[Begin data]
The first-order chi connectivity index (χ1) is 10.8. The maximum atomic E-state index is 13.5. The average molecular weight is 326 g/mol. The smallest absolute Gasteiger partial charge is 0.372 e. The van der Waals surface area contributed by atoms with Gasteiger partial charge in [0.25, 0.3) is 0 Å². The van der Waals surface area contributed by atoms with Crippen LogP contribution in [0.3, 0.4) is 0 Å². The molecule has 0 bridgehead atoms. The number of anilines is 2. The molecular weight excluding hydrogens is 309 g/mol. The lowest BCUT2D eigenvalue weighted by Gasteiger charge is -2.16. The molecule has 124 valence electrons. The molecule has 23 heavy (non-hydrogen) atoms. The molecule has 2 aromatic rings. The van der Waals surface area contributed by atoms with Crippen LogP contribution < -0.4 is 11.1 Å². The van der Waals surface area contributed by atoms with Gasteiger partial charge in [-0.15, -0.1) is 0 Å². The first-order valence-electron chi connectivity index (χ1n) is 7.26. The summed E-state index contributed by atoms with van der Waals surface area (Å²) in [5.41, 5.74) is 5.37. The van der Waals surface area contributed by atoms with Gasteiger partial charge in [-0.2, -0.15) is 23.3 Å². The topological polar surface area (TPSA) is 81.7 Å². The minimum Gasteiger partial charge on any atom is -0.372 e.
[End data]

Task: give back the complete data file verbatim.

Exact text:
The first-order chi connectivity index (χ1) is 10.8. The maximum atomic E-state index is 13.5. The average molecular weight is 326 g/mol. The smallest absolute Gasteiger partial charge is 0.372 e. The van der Waals surface area contributed by atoms with Gasteiger partial charge in [0.25, 0.3) is 0 Å². The van der Waals surface area contributed by atoms with Crippen LogP contribution in [0.3, 0.4) is 0 Å². The molecule has 0 bridgehead atoms. The number of anilines is 2. The molecular weight excluding hydrogens is 309 g/mol. The lowest BCUT2D eigenvalue weighted by Gasteiger charge is -2.16. The molecule has 124 valence electrons. The molecule has 23 heavy (non-hydrogen) atoms. The molecule has 2 aromatic rings. The van der Waals surface area contributed by atoms with Crippen LogP contribution < -0.4 is 11.1 Å². The van der Waals surface area contributed by atoms with Gasteiger partial charge in [-0.15, -0.1) is 0 Å². The first-order valence-electron chi connectivity index (χ1n) is 7.26. The summed E-state index contributed by atoms with van der Waals surface area (Å²) in [5.41, 5.74) is 5.37. The van der Waals surface area contributed by atoms with Gasteiger partial charge in [-0.2, -0.15) is 23.3 Å². The topological polar surface area (TPSA) is 81.7 Å². The minimum Gasteiger partial charge on any atom is -0.372 e.